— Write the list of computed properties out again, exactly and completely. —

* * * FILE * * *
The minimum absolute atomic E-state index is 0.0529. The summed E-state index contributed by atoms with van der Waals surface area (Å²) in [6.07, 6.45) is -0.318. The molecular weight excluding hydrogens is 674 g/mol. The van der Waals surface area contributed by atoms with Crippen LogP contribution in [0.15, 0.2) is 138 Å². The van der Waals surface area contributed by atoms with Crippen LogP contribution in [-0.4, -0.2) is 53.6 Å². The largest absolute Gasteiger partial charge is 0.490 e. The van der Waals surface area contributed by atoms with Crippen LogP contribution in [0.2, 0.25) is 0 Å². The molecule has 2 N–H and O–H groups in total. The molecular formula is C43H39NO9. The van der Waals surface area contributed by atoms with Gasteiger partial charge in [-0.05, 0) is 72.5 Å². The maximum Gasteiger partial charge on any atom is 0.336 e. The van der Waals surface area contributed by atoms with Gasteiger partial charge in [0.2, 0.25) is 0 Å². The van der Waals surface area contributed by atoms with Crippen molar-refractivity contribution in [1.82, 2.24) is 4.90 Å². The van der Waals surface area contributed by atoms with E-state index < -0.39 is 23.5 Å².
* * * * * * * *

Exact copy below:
The minimum absolute atomic E-state index is 0.0529. The summed E-state index contributed by atoms with van der Waals surface area (Å²) in [6.07, 6.45) is -0.318. The molecular weight excluding hydrogens is 674 g/mol. The van der Waals surface area contributed by atoms with Crippen LogP contribution in [0.15, 0.2) is 138 Å². The van der Waals surface area contributed by atoms with Crippen LogP contribution in [-0.4, -0.2) is 53.6 Å². The largest absolute Gasteiger partial charge is 0.490 e. The van der Waals surface area contributed by atoms with Crippen LogP contribution in [0.2, 0.25) is 0 Å². The molecule has 2 N–H and O–H groups in total. The molecular formula is C43H39NO9. The van der Waals surface area contributed by atoms with Gasteiger partial charge in [-0.05, 0) is 72.5 Å². The maximum Gasteiger partial charge on any atom is 0.336 e. The van der Waals surface area contributed by atoms with Gasteiger partial charge in [0.2, 0.25) is 0 Å². The van der Waals surface area contributed by atoms with Crippen molar-refractivity contribution in [1.82, 2.24) is 4.90 Å². The van der Waals surface area contributed by atoms with E-state index < -0.39 is 23.5 Å².